Exploring the sense and nonsense of food and health

Is the Mediterranean Diet Dead?


At least 30 percent of people in 12 U.S. states were obese in 2010, an increase of three states from a year earlier, according to the U.S. Centers for Disease Control and Prevention. No state reported that less than 20 percent of adults were obese, the CDC said today in a statement. That means no state met the national Healthy People 2010 goal to lower the prevalence to 15 percent.The United States is accredited as the country with the highest obesity rates, but the obesity trend is occurring in many Mediterranean countries around the world.

What is happening to the healthy Mediterranean Diet?  Surprisingly the last place in the world that one would expect the obesity problem to happen would be in the alleged birthplace of the Mediterranean diet, a small seaside town in Italy called Pioppi.  The problem is that the younger population, particularly adolescents are abandoning their traditional diet because they are trying to “imitate the U.S. diet” or as some people call it “an industrial global diet”.

In 1940’s , Ancel Keys, a physiologist from Minnesota first studied this population in Italy as well as the poor population in Crete to study the diet of the people of this region due to their low rates of heart disease compared to northern Europe and America. He followed the diet himself, which may have helped him live to be 101 years old.

Italy now tips the scales to reflect an overweight/obesity rate of possibly 36% in the age group from 12-16 years old.  Spain and Greece are also abandoning their traditional diets and are seeing the same trends.

“The original Mediterranean diet was a diet of the poor and not a choice”, says Zachary Nowak, a food historian from the Umbra Institute in Perugia, a province in central Italy.  People were forced to eat the Mediterranean way because there was not enough money to buy meat in 1948.  If given more money, people will add meat to their diet – this is happening in Greece – people are eating roughly four times more meat than they ate in the 1950’s.  Industrial food and fast foods often satisfy the desire for more meat, fat, and sugar without the added costs attributed to more meat consumption.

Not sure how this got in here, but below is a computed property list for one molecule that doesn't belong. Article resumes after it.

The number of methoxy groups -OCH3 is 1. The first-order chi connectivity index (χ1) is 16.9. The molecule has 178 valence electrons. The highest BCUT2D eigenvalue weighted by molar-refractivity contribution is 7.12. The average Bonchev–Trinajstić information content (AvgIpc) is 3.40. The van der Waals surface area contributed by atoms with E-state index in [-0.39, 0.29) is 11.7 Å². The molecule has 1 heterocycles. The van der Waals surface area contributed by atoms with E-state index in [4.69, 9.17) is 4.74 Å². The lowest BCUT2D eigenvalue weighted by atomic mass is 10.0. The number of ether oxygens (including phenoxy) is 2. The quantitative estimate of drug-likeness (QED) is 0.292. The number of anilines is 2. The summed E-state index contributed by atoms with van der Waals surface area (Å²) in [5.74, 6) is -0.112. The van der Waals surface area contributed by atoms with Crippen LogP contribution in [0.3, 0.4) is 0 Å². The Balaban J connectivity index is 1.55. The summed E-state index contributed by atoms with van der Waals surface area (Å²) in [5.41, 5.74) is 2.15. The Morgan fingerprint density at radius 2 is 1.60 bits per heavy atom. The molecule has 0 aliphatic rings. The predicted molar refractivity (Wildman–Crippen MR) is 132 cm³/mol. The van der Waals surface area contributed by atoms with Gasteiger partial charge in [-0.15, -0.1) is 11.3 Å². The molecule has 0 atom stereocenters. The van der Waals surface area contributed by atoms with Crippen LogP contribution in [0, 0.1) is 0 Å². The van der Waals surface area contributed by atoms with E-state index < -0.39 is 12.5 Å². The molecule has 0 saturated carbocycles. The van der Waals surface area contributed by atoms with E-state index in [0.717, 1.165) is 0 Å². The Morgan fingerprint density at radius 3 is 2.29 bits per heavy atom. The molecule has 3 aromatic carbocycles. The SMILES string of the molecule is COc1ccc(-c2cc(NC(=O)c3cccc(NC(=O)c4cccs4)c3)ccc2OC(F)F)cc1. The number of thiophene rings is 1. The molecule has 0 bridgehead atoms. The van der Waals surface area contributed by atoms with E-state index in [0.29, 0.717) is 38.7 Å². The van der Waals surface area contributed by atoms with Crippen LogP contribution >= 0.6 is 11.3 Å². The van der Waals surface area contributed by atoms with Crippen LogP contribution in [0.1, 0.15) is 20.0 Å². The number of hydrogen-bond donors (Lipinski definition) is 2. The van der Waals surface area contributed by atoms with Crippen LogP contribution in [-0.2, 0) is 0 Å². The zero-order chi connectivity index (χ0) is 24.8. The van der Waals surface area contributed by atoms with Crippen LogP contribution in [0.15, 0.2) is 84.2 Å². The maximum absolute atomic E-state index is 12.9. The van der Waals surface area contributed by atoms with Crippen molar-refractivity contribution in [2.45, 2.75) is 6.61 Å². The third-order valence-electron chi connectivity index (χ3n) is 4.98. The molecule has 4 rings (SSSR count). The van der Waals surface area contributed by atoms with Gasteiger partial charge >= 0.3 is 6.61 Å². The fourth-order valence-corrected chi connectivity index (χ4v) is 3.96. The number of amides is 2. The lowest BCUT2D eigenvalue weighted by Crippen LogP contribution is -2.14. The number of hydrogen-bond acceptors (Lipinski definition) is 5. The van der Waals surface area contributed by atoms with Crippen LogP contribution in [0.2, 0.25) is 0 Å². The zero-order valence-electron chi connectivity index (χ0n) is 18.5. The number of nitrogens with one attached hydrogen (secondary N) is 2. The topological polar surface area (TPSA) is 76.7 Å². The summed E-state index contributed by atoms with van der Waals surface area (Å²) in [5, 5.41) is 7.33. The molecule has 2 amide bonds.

Dr. Walter Willett of the Harvard School of Public Health who has promoted the healthy Mediterranean diet says: “Children are the object of a huge amount of research on how to seduce them to eat more foods that are horrible for them and making them fat”.  The problem is also that healthy peasant food of the original Mediterranean is presently not cheap – fresh fruits and vegetables, olive oil and fish are very expensive.

Has it come down to the fact that it takes money to eat like a poor peasant from the traditional healthy diet of the Mediterranean?  It looks that way.

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6 thoughts on “Is the Mediterranean Diet Dead?

  1. Pingback: The Mediterranean Diet: Health and Science | Diet Plans That Work

  2. Pingback: The Mediterranean Diet: Constituents and Health Promotion | Diet Plans That Work

  3. Thanks for the pingback! You have a beautiful blog.


  4. Pingback: Beauty and Industry or beauty and the beast | Carmon Thomas

  5. Not in our house!


  6. Pingback: Is the Mediterranean Diet Dead? | FOOD, FACTS and FADS | Today Headlines

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